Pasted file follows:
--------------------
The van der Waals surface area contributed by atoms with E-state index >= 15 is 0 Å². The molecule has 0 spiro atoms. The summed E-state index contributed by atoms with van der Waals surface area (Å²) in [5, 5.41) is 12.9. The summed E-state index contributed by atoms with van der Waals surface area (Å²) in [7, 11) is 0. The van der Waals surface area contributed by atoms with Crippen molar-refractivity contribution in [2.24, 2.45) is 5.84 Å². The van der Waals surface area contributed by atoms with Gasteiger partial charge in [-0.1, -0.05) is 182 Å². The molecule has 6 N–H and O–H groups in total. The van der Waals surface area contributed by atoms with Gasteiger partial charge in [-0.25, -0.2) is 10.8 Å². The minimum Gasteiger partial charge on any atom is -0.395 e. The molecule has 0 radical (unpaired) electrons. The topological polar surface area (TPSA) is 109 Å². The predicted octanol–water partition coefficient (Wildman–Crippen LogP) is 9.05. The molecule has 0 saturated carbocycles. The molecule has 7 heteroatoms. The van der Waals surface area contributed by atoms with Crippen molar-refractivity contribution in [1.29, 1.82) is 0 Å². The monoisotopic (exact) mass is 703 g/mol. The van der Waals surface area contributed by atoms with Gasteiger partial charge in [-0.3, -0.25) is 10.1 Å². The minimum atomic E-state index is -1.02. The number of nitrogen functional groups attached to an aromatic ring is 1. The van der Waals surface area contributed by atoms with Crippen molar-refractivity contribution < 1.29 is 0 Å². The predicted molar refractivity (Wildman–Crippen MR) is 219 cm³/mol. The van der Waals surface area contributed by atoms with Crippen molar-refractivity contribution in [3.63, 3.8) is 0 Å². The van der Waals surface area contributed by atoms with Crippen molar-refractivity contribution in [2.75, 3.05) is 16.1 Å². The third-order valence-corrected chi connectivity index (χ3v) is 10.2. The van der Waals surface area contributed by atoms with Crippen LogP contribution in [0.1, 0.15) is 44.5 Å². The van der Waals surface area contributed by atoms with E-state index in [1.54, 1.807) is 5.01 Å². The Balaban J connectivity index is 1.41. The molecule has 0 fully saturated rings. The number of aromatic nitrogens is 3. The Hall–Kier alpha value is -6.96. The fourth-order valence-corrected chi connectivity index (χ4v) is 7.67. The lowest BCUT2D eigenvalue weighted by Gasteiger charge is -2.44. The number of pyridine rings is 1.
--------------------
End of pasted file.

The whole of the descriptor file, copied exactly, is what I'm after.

The van der Waals surface area contributed by atoms with E-state index >= 15 is 0 Å². The molecule has 0 spiro atoms. The summed E-state index contributed by atoms with van der Waals surface area (Å²) in [5, 5.41) is 12.9. The summed E-state index contributed by atoms with van der Waals surface area (Å²) in [7, 11) is 0. The van der Waals surface area contributed by atoms with Crippen molar-refractivity contribution in [2.24, 2.45) is 5.84 Å². The van der Waals surface area contributed by atoms with Gasteiger partial charge in [-0.1, -0.05) is 182 Å². The molecule has 6 N–H and O–H groups in total. The van der Waals surface area contributed by atoms with Gasteiger partial charge in [-0.25, -0.2) is 10.8 Å². The minimum Gasteiger partial charge on any atom is -0.395 e. The molecule has 0 radical (unpaired) electrons. The topological polar surface area (TPSA) is 109 Å². The predicted octanol–water partition coefficient (Wildman–Crippen LogP) is 9.05. The molecule has 0 saturated carbocycles. The molecule has 7 heteroatoms. The van der Waals surface area contributed by atoms with Crippen molar-refractivity contribution in [1.29, 1.82) is 0 Å². The monoisotopic (exact) mass is 703 g/mol. The van der Waals surface area contributed by atoms with Gasteiger partial charge in [-0.3, -0.25) is 10.1 Å². The minimum atomic E-state index is -1.02. The number of nitrogen functional groups attached to an aromatic ring is 1. The van der Waals surface area contributed by atoms with Crippen molar-refractivity contribution < 1.29 is 0 Å². The predicted molar refractivity (Wildman–Crippen MR) is 219 cm³/mol. The van der Waals surface area contributed by atoms with Crippen molar-refractivity contribution in [3.63, 3.8) is 0 Å². The van der Waals surface area contributed by atoms with Crippen molar-refractivity contribution in [2.75, 3.05) is 16.1 Å². The third-order valence-corrected chi connectivity index (χ3v) is 10.2. The van der Waals surface area contributed by atoms with Crippen LogP contribution in [0.1, 0.15) is 44.5 Å². The van der Waals surface area contributed by atoms with E-state index in [1.54, 1.807) is 5.01 Å². The Balaban J connectivity index is 1.41. The molecule has 0 fully saturated rings. The number of aromatic nitrogens is 3. The Hall–Kier alpha value is -6.96. The fourth-order valence-corrected chi connectivity index (χ4v) is 7.67. The lowest BCUT2D eigenvalue weighted by Gasteiger charge is -2.44. The number of pyridine rings is 1.